And so I hate it – I really, really hate it – when I see nice, well-meaning people pushed away from talking about disability because of call out culture. If you’re constantly worried about being ‘called out’, it’s pretty hard – and also pretty damn unappealing – to have a conversation. And it’s especially such a conversation about a topic you’re not that familiar with, but would like to know more about.

So consider this post a plea from a disabled person who wants people to talk about disability more. Can we please tone done the ‘calling out’ a little?

45 thoughts on “‘Call out culture’: the case of ableist language

  1. It means, roughly, something that is or causes a problem. So in this case problematic words are those which are offensive, insensitive, indicative of prejudicial attitudes, etc. More or less.

  2. Thanks for this. I was especially struck by the last sentence of the linked post: “reminding ourselves of what a call-out is meant to accomplish will go a long way toward creating the kinds of substantial, material changes in people’s behaviour – and in community dynamics – that we envision and need.”

    If the point of calling out is to stir up rage and political conflict, then the current practice is quite successful. But if the point is to educate and foster understanding of and solidarity with people living under oppression, then calling in may be much more effective.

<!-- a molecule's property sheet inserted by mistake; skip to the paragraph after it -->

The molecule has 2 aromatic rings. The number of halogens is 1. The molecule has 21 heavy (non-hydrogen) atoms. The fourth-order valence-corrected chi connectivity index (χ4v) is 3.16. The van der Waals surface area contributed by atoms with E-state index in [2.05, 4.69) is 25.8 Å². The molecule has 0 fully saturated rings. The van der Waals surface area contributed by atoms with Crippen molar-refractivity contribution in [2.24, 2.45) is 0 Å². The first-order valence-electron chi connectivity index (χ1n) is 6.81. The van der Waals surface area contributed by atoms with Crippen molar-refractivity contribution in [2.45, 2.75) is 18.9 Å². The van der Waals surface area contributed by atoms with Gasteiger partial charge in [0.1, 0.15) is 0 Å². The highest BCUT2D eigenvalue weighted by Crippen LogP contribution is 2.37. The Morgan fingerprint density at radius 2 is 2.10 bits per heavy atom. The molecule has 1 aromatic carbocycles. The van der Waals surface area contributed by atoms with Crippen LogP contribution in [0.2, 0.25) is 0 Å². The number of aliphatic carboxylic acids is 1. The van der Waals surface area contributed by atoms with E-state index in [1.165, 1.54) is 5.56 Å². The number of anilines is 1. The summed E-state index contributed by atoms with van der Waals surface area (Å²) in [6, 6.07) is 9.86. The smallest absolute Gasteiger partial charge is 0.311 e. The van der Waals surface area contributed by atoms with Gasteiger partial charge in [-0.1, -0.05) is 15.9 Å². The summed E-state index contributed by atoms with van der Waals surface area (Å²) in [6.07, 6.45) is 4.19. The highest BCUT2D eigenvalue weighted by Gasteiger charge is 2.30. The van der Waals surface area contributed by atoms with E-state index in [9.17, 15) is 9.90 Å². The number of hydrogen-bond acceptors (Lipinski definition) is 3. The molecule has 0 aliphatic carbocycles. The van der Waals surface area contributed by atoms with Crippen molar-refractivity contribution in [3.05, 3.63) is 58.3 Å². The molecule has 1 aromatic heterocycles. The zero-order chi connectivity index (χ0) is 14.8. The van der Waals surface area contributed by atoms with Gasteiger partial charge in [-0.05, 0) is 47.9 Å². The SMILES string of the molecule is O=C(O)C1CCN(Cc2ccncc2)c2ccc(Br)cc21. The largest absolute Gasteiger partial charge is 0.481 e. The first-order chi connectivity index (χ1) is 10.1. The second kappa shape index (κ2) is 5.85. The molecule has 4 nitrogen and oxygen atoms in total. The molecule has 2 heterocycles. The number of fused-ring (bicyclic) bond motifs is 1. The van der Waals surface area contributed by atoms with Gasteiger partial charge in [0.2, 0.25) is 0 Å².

The discussions of calling out remind me very much of Lisa Tessman’s discussion of outrage (I think that’s the term she uses) in Burdened Virtues. Outrage can be seen as virtuous because of the way it stimulates us to take action in response to injustice. But it can also be seen as a vice, because it tends to ruin our individual-level prospects for flourishing. (It’s hard to have good relationships with family and friends when one is constantly boiling with outrage.) This seems to apply to calling out as well.

    Calling in involves charity in interpreting the words of others and a certain kind of generosity and being willing to forgive. That seems virtuous both on an individual level and in terms of being conducive to education, education, and solidarity. But it might also tend to make us complacent or too forgiving. So, like outrage and calling out, calling in seems to have aspects of both vice and virtue.